Smartphones vs. Tablets. Most companies are already taking note of the explosion of smartphone and tablet traffic to their websites. But smartphones aren’t tablets and vice versa. The first place to find proof that all devices aren’t created equal: Conversion rates. During last week’s The Smartphone & Tablet Experience webinar, Thomas Husson, VP principal analyst, Forrester Research, illustrated that point with data from Forrester and Shop.org.
“The vast majority of retailers reported conversion rates on smartphones were around 1%, while conversion rates for tablets were 2.4%,” said Husson. Monetate found similar tablet and mobile conversion trends in its latest Ecommerce Quarterly, underscoring that it’s likely that it’s easier to use tablets during the checkout process, leading to a spike in conversions for visitors on that device compared to smartphone users. “The kind of content and services being accessed by smartphone and tablet users are very different,” Husson said. Contextual Search. The average person with an Android smartphone is using it to search the web, from a browser, only 1.25 times per day, says Roi Carthy, CEO of Tel Aviv-based mobile startup Everything.Me. That isn’t just bad news for Google, which still relies on ads placed along search results for the bulk of its revenue—it also signals a gigantic, fundamental shift in how people interact with the web.
It’s a shift upon which fortunes will be made and lost. Carthy knows how often people use search on Android because once you install his company’s Everything.Me software, it replaces the home screen on an Android smartphone with one that is uniquely customized to you. And then Everything.Me collects data on how often you search, plus a whole lot else, including where you are, where you go, which apps you use, the contents of your calendar, etc. Context is the new search We’re accustomed to turning on our phones and seeing the same set of icons in the same place every time.
App-First Internet. The PC is dying, long live the PC! These headlines have been thrown around for years, as sales of laptops and desktops have continually dwindled downward. The tablet has long been pinned as the murderer of the traditional computers and it certainly looked like it was going to be the one to do away with them (perhaps in a few years), with the focus of many companies such as Apple and Microsoft shifting towards a tablet-first world. It’s obvious from the steadily declining shipments of traditional computers and companies exiting the PC market, that it’s not looking good for PCs, with tablets regularly eating into computer shipments year on year.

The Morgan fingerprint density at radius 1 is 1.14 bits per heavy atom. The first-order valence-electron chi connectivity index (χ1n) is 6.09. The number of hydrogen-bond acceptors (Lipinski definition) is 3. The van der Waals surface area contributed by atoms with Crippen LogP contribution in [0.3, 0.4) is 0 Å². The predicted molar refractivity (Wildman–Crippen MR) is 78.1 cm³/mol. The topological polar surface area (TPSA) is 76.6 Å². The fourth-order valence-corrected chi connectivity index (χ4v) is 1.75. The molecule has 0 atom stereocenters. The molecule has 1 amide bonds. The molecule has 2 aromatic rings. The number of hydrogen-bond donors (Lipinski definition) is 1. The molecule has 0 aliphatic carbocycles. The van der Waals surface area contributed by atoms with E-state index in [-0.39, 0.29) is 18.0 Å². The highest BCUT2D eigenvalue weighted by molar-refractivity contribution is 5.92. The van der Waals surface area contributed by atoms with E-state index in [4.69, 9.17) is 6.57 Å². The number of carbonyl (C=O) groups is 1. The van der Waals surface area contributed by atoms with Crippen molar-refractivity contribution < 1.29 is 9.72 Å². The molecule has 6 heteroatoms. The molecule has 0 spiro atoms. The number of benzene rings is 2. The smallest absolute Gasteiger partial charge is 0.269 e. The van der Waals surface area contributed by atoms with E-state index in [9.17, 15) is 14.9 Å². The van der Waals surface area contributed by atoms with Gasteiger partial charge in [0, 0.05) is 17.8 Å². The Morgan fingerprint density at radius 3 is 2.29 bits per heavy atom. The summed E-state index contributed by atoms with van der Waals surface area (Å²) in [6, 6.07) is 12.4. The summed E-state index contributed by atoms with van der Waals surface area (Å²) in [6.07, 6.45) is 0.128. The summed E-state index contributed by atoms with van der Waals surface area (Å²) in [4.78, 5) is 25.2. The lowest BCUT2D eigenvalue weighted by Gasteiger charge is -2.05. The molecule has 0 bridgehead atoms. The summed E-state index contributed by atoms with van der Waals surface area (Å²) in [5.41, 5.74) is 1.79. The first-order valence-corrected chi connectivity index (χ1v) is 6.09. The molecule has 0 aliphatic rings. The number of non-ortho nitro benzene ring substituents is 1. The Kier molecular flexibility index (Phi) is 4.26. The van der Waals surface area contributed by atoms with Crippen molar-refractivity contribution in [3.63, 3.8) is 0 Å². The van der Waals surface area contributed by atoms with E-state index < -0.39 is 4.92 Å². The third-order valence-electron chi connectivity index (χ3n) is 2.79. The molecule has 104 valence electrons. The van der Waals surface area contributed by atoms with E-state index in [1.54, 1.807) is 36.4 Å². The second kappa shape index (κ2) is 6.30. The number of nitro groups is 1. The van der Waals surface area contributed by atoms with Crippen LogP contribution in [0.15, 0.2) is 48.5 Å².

That was, until Apple reported in its last earnings call that it had actually sold fewer iPads than the previous quarter for the first time ever. The media is in a frenzy, wondering if the tablet isn’t the savior after all. The tablet bridge 16% 15-20 year olds with tablets18% 20-29 year olds with tablets25% 30-55 year olds with tablets.
Mobile Marketing Statistics. Many marketers have experienced it: presenting a case to superiors for a larger budget or defending how they spent the existing budget. At times, it can be a difficult process with lots of push back and discussion, while other times it’s an easy conversation due to the success of your spending decisions or widespread internal buy-in. Either way, budget management is a critical aspect of your role as a marketer, or soon will be at one point in your career. Your marketing budget should be informed and defended with facts and figures to support the channels you wish to market your organization on and why. Mobile, as a marketing channel, can no longer be ignored and must be addressed in order to succeed.
A mobile-first advertising strategy is already in place by many companies looking to reach their customers where they’re actually active. Start now, before your business gets left behind, as many of your competitors already have active mobile advertising campaigns in motion. Takeaway: Location-Based Marketing. So who is already using them? Apple, of course, has been using them for its 254 retail stores across the U.S. since December 6th, 2013 to enhance customers’ shopping experience. After some rumors about ballparks planning to install iBeacons, San Francisco Giants (and most of MLB) have confirmed to be using Apple’s iBeacon. Both fans with Android and iOS devices can receive alerts within their stadiums via the ‘At the Ballpark’ app. The app users receive maps, concession info, video clips and the ability to upgrade your seat at the entrance and once checked in they can also get tailormade notifications and relevant offers. Macy’s and American Eagle have started delivering the iBeacon experience via both the Shopkick app and Macy’s own apps.
Philips took this micro targeting technology to the next level: the company created a lighting system with built in iBeacon for retailers to send notifications to a customer’s phone. What is geofencing and who’s using it?